BACK IN THE EARLY 1960’S, before Mrs. R. and I were married, we were both employed at a large defense-oriented research firm in Northern California. The staff was a well-educated crew that tended to be very young and had vibrant social lives. They worked hard but they partied just as hard, they enjoyed good food and good wine, they played golf, they skied, they traveled, and on autumn Saturdays they tailgated before (and sometimes during) home football games at nearby Stanford University where many of them had studied.
After leaving the organization, Mrs. R. and I lost touch with all but a very few of them. Amanda Vaill once wrote a wistful book about the lives of F. Scott Fitzgerald’s expatriate friends, Gerald and Sara Murphy, which she entitled “Everybody Was So Young.” And that title captures the nostalgic vision I had over the years of our former colleagues.
Then, decades later, in the 1990’s, we attended the retirement party in Los Altos for one of them. We walked in the door of the restaurant, full of excitement, and were stunned. There were probably four dozen people there, all of whom we knew, but many we could not recognize. Gone were the full heads of hair and polished facial features. We noticed a few canes and walkers in the crowd, and Mrs. R.’s old boss for seven years, who was otherwise quite lucid and engaging, had had a stroke and couldn’t remember her.
Well what did we expect? That time would stand still for thirty years just so we could, for a few hours, relive our days as twenty-somethings?
SEVERAL YEARS AGO Mrs. R. and I saw “Quartet,” a thoroughly enjoyable British film about aging and the aged. (Films about old people, particularly those starring Dame Maggie Smith, seem to be a growth industry in Great Britain these days.) The main characters in “Quartet” — Wilf (Billy Connolly), Reggie (Tom Courtenay), Jean (Maggie Smith), and Cissy (Pauline Collins) — are all retired operatic vocalists, quite famous in their day, who live in the Beecham Home for Retired Musicians. Their attitudes towards aging differ sharply.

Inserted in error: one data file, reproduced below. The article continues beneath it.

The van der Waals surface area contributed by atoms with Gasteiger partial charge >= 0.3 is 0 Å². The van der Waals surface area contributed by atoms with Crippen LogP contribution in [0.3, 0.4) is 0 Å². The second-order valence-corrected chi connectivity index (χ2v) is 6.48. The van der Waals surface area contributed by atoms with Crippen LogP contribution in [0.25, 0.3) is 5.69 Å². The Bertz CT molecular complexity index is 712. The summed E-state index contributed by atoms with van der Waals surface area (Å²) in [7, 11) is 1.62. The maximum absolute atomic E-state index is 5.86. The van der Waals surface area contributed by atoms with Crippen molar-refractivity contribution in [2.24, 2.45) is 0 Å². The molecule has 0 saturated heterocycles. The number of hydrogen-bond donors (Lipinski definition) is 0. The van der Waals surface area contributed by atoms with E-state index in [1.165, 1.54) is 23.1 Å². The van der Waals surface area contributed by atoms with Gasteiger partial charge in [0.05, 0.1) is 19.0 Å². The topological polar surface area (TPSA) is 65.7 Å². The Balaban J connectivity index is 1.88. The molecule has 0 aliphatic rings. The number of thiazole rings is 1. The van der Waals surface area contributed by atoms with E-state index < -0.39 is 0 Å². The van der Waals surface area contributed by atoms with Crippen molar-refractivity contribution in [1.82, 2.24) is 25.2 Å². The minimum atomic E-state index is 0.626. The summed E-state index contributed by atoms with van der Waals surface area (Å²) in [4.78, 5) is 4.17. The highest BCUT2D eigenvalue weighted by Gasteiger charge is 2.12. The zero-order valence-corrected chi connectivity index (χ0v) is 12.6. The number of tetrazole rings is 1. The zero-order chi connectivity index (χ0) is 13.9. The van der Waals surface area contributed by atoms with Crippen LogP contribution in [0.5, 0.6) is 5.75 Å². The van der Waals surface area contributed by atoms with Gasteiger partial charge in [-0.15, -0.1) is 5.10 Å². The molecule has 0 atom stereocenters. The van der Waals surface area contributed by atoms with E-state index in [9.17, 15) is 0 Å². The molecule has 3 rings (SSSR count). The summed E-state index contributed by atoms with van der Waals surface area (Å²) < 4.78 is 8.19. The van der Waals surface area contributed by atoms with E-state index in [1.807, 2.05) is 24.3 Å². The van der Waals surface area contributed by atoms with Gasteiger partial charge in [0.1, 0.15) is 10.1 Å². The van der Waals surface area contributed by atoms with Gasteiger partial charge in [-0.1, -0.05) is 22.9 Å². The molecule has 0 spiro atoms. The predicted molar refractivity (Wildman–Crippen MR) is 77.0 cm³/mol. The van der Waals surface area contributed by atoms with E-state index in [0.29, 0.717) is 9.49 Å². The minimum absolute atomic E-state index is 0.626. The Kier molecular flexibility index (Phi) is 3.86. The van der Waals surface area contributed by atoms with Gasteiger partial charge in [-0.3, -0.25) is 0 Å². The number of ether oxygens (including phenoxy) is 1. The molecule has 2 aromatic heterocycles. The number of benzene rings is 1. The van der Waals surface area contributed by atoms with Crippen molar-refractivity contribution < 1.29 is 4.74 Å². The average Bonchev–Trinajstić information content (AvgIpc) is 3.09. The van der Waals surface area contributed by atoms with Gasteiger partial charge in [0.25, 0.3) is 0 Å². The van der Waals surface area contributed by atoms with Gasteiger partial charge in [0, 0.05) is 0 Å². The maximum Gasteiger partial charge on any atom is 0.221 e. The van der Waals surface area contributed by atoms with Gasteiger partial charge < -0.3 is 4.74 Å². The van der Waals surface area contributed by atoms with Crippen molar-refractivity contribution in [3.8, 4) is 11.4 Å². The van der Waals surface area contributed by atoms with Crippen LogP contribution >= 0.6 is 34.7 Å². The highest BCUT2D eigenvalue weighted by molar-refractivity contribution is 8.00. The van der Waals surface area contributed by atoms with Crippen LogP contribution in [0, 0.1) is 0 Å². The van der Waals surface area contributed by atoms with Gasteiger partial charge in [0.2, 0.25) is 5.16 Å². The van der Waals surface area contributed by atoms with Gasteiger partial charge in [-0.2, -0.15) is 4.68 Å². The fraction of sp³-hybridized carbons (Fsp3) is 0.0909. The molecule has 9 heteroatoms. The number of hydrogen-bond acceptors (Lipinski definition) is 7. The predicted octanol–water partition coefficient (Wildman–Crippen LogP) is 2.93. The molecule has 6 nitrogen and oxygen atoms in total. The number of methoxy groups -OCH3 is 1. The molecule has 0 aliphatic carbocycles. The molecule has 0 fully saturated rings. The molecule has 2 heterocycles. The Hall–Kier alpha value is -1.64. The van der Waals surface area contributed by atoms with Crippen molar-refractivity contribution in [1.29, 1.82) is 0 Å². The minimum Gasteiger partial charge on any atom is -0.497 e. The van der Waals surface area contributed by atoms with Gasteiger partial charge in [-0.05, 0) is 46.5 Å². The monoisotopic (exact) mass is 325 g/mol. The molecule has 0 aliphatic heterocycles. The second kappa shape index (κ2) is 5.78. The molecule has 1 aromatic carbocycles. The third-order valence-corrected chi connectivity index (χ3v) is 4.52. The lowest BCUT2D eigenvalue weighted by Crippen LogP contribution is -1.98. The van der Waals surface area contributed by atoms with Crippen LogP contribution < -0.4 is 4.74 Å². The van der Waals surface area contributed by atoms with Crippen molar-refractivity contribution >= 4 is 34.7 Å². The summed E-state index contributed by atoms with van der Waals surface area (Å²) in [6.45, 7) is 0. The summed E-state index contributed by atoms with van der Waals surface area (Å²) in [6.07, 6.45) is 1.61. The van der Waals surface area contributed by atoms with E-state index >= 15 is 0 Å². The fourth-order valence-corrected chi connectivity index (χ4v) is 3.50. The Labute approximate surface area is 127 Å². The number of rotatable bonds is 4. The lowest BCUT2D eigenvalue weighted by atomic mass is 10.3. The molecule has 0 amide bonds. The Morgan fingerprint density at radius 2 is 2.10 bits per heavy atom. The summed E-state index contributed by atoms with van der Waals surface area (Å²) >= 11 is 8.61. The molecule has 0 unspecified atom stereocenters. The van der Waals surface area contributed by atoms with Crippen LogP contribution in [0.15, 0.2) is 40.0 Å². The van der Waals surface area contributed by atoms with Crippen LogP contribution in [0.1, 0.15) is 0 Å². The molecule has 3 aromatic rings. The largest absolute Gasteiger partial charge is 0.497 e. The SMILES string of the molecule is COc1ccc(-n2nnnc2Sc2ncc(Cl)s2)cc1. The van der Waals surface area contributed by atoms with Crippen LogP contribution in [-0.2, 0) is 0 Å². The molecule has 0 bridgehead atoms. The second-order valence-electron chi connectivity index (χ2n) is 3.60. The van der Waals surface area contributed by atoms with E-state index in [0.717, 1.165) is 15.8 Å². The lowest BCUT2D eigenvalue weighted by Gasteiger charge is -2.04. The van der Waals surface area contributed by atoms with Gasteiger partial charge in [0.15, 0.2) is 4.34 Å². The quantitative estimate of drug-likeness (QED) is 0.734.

“I hate growing old,” Wilf says. “Hate every bloody minute of it.”
“I’m not like you, Wilf.” Reggie says. “I positively liked getting old … I’ve made the transition from opera star to old fogy with aplomb.”
Like Wilf, Jean, a retired world-famous diva and Reggie’s ex-wife, is being dragged kicking and screaming into her advanced years. “I don’t like it at all,” she complains.
But growing old is what people do, she is told. That fails to mollify her.
“You still have your future,” Cissy tells her.
“I don’t think there’s a lot of it — there just isn’t,” Jean replies. “It’s all been.”
I know a superb stage and film actor, Hal Landon, Jr., now in his seventies and as virile and active as many men several decades younger, who acknowledged he went through a period of denial about aging. “I went down and applied for Medicare today,” he told a group of us in an acting class he was teaching. “Me? Medicare? Awful. Just awful.”